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Do managers use feedback seeking as a strategy to regulate demands-abilities misfit? The moderating role of implicit person theory

Toon Devloo (UGent) , Frederik Anseel (UGent) and Alain De Beuckelaer (UGent)
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Abstract
This study examined to what extent managers who hold an incremental implicit person theory (i.e., believe that personal attributes are relatively malleable) rely on proactive strategies to address imbalances between demands and abilities. Data were collected from a convenient sample of managers in 12 organizations in Spain and Belgium (N = 303). Given the well-known shortcomings of traditional congruence measures, we conducted polynomial regression. Results indicated that implicit person theory was a significant moderator of the relationship between demands-abilities (D-A) fit and feedback seeking for two out of three task dimensions. Specifically, incremental theorists sought feedback to a great extent when misfit occurred between low to moderate demands and abilities. The current study found preliminary evidence for a proactive framework of person-job misfit which could be used to guide future research. The results of this study suggest the use of self-persuasion techniques to influence managers' incremental person theory (Heslin et al., J Appl Psychol 90:842-856, 2005). Research on person-environment fit is often guided by the assumption that individuals react negatively to misfit leading to maladaptive outcomes. However, this study tested a different perspective on P-E misfit by extending initial work (i.e., Simmering et al., J Appl Psychol 88:954-963, 2003) on the positive relationship between P-E misfit and proactive behavior.
Keywords
ORGANIZATIONAL-BEHAVIOR, ENVIRONMENT FIT APPROACH, INDIVIDUAL-DIFFERENCES, METHOD VARIANCE, SELF, PERFORMANCE, WORK, JOB, STRESS, CONCEPTIONS, Demands-abilities misfit, Implicit person theory, Feedback seeking, Managers, Polynomial regression

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Chicago
Devloo, Toon, Frederik Anseel, and Alain De Beuckelaer. 2011. “Do Managers Use Feedback Seeking as a Strategy to Regulate Demands-abilities Misfit? The Moderating Role of Implicit Person Theory.” Journal of Business and Psychology 26 (4): 453–465.
APA
Devloo, T., Anseel, F., & De Beuckelaer, A. (2011). Do managers use feedback seeking as a strategy to regulate demands-abilities misfit? The moderating role of implicit person theory. JOURNAL OF BUSINESS AND PSYCHOLOGY, 26(4), 453–465.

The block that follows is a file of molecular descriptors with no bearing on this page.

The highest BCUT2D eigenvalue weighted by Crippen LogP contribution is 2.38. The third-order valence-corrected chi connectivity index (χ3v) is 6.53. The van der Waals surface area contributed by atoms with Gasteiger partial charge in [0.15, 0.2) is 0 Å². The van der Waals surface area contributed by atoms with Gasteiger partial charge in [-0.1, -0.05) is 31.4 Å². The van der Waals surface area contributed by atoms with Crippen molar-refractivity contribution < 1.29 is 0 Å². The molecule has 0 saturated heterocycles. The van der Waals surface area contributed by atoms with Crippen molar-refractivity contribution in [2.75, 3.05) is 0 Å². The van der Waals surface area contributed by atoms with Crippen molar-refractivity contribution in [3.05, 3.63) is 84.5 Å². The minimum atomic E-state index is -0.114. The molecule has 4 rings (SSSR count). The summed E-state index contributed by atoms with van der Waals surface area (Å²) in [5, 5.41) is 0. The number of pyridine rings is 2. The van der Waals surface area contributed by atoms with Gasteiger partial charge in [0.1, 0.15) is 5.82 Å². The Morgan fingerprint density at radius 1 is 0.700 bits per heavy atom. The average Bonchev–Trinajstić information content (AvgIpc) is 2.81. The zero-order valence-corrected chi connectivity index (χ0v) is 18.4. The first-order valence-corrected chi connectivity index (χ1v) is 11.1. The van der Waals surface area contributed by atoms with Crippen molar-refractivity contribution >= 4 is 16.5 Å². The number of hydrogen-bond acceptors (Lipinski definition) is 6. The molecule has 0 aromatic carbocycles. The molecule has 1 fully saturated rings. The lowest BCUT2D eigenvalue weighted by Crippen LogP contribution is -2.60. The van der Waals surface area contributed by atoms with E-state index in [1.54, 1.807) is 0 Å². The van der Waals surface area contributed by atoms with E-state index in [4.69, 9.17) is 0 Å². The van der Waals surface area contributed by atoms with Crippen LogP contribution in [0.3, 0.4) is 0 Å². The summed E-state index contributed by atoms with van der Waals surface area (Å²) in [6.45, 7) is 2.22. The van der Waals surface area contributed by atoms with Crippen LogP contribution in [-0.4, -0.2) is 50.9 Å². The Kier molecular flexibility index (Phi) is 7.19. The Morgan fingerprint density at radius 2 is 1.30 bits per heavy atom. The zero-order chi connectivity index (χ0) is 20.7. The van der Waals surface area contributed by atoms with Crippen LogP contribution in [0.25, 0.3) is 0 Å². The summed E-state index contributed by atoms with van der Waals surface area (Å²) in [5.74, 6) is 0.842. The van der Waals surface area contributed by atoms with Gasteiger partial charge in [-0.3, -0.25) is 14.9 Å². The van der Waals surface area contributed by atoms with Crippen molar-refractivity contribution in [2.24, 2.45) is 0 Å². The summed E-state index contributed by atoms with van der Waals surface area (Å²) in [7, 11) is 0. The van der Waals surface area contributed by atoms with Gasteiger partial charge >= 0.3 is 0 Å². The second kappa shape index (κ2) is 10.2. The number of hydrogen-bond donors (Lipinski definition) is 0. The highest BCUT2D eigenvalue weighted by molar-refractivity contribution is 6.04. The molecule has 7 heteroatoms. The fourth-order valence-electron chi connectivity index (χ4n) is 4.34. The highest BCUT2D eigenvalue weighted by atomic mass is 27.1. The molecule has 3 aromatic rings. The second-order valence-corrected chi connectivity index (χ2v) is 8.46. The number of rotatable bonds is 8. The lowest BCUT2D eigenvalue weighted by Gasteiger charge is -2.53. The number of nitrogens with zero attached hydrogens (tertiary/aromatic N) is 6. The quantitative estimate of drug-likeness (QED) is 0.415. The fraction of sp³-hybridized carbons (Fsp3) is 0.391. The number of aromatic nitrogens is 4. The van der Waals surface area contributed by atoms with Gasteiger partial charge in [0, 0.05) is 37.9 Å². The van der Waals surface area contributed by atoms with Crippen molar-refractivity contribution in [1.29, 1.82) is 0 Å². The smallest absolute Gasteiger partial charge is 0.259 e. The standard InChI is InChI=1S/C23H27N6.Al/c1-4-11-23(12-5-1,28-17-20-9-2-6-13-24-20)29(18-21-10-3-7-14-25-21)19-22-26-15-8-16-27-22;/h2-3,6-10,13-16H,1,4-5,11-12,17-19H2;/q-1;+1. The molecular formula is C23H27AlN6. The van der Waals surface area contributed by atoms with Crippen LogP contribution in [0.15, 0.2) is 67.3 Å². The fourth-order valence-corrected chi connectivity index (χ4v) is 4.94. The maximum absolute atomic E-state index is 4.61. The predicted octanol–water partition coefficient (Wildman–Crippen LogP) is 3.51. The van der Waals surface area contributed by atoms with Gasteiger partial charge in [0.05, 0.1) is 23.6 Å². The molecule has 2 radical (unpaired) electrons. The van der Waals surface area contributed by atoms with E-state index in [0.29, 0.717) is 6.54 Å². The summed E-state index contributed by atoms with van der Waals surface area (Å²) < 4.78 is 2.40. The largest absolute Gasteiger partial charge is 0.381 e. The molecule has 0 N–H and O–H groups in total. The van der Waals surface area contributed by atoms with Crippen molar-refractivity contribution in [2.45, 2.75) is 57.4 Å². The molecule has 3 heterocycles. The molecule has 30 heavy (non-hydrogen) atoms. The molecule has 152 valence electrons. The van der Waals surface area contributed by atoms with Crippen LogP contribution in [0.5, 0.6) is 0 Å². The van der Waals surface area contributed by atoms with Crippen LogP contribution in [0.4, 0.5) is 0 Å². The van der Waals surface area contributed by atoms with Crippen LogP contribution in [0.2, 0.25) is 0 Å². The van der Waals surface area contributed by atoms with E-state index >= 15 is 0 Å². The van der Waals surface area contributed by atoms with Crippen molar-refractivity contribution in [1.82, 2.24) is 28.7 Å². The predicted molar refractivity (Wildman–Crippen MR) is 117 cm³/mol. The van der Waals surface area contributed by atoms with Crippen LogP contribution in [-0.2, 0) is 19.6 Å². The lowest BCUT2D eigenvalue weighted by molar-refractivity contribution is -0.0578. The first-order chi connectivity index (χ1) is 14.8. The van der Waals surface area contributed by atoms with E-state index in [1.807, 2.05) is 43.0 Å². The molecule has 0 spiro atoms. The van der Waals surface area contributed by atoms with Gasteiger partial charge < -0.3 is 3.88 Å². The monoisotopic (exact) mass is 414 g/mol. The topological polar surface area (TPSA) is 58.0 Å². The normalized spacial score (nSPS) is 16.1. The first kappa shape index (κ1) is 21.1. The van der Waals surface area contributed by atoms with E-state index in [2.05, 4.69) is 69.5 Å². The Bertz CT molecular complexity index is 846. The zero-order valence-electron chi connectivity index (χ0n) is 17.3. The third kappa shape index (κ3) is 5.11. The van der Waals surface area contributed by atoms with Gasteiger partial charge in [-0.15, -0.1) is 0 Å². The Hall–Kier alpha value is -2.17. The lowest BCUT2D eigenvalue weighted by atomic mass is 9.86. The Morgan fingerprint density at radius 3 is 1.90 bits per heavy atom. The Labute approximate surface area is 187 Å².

Vancouver
1.
Devloo T, Anseel F, De Beuckelaer A. Do managers use feedback seeking as a strategy to regulate demands-abilities misfit? The moderating role of implicit person theory. JOURNAL OF BUSINESS AND PSYCHOLOGY. 2011;26(4):453–65.
MLA
Devloo, Toon, Frederik Anseel, and Alain De Beuckelaer. “Do Managers Use Feedback Seeking as a Strategy to Regulate Demands-abilities Misfit? The Moderating Role of Implicit Person Theory.” JOURNAL OF BUSINESS AND PSYCHOLOGY 26.4 (2011): 453–465. Print.
@article{1223865,
  abstract     = {This study examined to what extent managers who hold an incremental implicit person theory (i.e., believe that personal attributes are relatively malleable) rely on proactive strategies to address imbalances between demands and abilities. Data were collected from a convenient sample of managers in 12 organizations in Spain and Belgium (N = 303). Given the well-known shortcomings of traditional congruence measures, we conducted polynomial regression. Results indicated that implicit person theory was a significant moderator of the relationship between demands-abilities (D-A) fit and feedback seeking for two out of three task dimensions. Specifically, incremental theorists sought feedback to a great extent when misfit occurred between low to moderate demands and abilities. The current study found preliminary evidence for a proactive framework of person-job misfit which could be used to guide future research. The results of this study suggest the use of self-persuasion techniques to influence managers' incremental person theory (Heslin et al., J Appl Psychol 90:842-856, 2005). Research on person-environment fit is often guided by the assumption that individuals react negatively to misfit leading to maladaptive outcomes. However, this study tested a different perspective on P-E misfit by extending initial work (i.e., Simmering et al., J Appl Psychol 88:954-963, 2003) on the positive relationship between P-E misfit and proactive behavior.},
  author       = {Devloo, Toon and Anseel, Frederik and De Beuckelaer, Alain},
  issn         = {0889-3268},
  journal      = {JOURNAL OF BUSINESS AND PSYCHOLOGY},
  keyword      = {ORGANIZATIONAL-BEHAVIOR,ENVIRONMENT FIT APPROACH,INDIVIDUAL-DIFFERENCES,METHOD VARIANCE,SELF,PERFORMANCE,WORK,JOB,STRESS,CONCEPTIONS,Demands-abilities misfit,Implicit person theory,Feedback seeking,Managers,Polynomial regression},
  language     = {eng},
  number       = {4},
  pages        = {453--465},
  title        = {Do managers use feedback seeking as a strategy to regulate demands-abilities misfit? The moderating role of implicit person theory},
  url          = {http://dx.doi.org/10.1007/s10869-010-9200-7},
  volume       = {26},
  year         = {2011},
}

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